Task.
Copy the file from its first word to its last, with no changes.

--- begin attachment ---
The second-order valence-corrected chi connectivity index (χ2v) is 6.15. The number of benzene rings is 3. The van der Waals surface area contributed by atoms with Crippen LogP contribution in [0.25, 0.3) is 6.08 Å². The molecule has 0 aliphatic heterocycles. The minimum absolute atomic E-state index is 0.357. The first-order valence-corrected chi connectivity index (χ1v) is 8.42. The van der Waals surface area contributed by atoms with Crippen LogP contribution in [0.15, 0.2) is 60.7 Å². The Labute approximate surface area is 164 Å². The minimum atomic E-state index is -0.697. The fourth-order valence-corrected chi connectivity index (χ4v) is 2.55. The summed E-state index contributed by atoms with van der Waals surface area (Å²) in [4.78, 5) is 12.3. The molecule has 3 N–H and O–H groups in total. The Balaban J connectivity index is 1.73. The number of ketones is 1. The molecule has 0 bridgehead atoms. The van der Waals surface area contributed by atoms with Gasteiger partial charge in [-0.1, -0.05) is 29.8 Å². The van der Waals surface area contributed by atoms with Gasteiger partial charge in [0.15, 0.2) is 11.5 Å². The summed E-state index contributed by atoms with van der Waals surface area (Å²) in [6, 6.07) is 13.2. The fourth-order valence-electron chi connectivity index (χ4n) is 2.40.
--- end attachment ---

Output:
The second-order valence-corrected chi connectivity index (χ2v) is 6.15. The number of benzene rings is 3. The van der Waals surface area contributed by atoms with Crippen LogP contribution in [0.25, 0.3) is 6.08 Å². The molecule has 0 aliphatic heterocycles. The minimum absolute atomic E-state index is 0.357. The first-order valence-corrected chi connectivity index (χ1v) is 8.42. The van der Waals surface area contributed by atoms with Crippen LogP contribution in [0.15, 0.2) is 60.7 Å². The Labute approximate surface area is 164 Å². The minimum atomic E-state index is -0.697. The fourth-order valence-corrected chi connectivity index (χ4v) is 2.55. The summed E-state index contributed by atoms with van der Waals surface area (Å²) in [4.78, 5) is 12.3. The molecule has 3 N–H and O–H groups in total. The Balaban J connectivity index is 1.73. The number of ketones is 1. The molecule has 0 bridgehead atoms. The van der Waals surface area contributed by atoms with Gasteiger partial charge in [-0.1, -0.05) is 29.8 Å². The van der Waals surface area contributed by atoms with Gasteiger partial charge in [0.15, 0.2) is 11.5 Å². The summed E-state index contributed by atoms with van der Waals surface area (Å²) in [6, 6.07) is 13.2. The fourth-order valence-electron chi connectivity index (χ4n) is 2.40.